Reopening stitches or putting pressure on the surgery area can open itself up to bacteria and infections, especially outdoors!

Post-surgery, the muscles will be sore, and your dog will be fatigued. The more tired your pup and their body are, the more painful the surgery can be. Your goal as a pet owner is to mitigate the risks, manage the pain, and help your pup recover as quickly as possible!

Preparing to Walk Your Dog Again: The Timeline

A male dog’s neuter and a female dog’s spay are fairly different, impacting the timeline at which you can safely take your dog for a walk again.

Neutering removes an external component (the male dog’s testicles). In contrast, a spay removes an internal component (the female dog’s ovaries, fallopian tubes, and uterus).

Generally speaking, neutering has a faster recovery time than spaying. Still, it depends upon the individual dog and how well they heal. That being said, whether your dog is neutered or spayed, the general timeline given by veterinarians is about the same:

  • Day One (first 24 hours): This is the most critical time to ensure your dog is not moving too much. The first 24 hours after surgery are the ripest for infection and complications. The wound is fresh, the stitches may not have done their magic yet, the anesthetic can still be in the body, and your dog is likely in a cone of shame (the big neck collar to prevent licking of the wound).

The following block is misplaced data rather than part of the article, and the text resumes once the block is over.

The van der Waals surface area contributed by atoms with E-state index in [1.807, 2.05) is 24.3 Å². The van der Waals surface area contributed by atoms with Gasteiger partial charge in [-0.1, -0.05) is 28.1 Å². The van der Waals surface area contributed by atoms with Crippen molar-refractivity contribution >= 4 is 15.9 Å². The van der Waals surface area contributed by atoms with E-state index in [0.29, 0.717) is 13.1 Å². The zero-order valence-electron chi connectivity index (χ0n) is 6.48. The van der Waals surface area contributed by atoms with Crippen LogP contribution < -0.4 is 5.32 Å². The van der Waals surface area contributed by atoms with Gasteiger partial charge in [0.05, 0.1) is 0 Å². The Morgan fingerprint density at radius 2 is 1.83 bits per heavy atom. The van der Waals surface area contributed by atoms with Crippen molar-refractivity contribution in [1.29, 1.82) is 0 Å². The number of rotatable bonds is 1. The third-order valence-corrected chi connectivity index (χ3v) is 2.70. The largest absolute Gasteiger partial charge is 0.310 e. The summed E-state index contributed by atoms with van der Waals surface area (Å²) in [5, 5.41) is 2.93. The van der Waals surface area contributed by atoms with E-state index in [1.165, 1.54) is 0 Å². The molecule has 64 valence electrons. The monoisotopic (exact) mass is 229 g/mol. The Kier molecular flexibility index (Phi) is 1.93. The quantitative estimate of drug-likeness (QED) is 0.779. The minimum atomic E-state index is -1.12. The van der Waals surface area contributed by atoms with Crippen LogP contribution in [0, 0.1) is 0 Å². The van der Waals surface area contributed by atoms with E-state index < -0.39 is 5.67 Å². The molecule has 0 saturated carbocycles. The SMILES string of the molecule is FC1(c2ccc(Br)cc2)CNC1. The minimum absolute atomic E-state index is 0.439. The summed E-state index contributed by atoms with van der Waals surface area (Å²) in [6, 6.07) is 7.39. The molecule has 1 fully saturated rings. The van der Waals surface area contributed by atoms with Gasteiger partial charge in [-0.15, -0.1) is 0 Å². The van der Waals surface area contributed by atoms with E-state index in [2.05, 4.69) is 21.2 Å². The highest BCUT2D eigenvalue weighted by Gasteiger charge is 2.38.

• Day Two: The second day tends to progress the same as the first, don’t force your dog to walk or move too much. If they want to walk or move, try to keep it as minimal and light as possible.
  • Days Three through Five: Starting on day three, it is a good idea to get a post-op look by the veterinarian to ensure everything is healing up nicely. During this time, you can take your dog out on very gentle short walks inside the home. If you insist on taking the dog outside, keep the walks to only about 15 steps and away from anything strenuous (like other dogs). Be mindful, as infections are still very much possible.
  • Day Five through Ten: The walks can be longer, and you can be more relaxed during them, assuming your dog continues to be healing up nicely!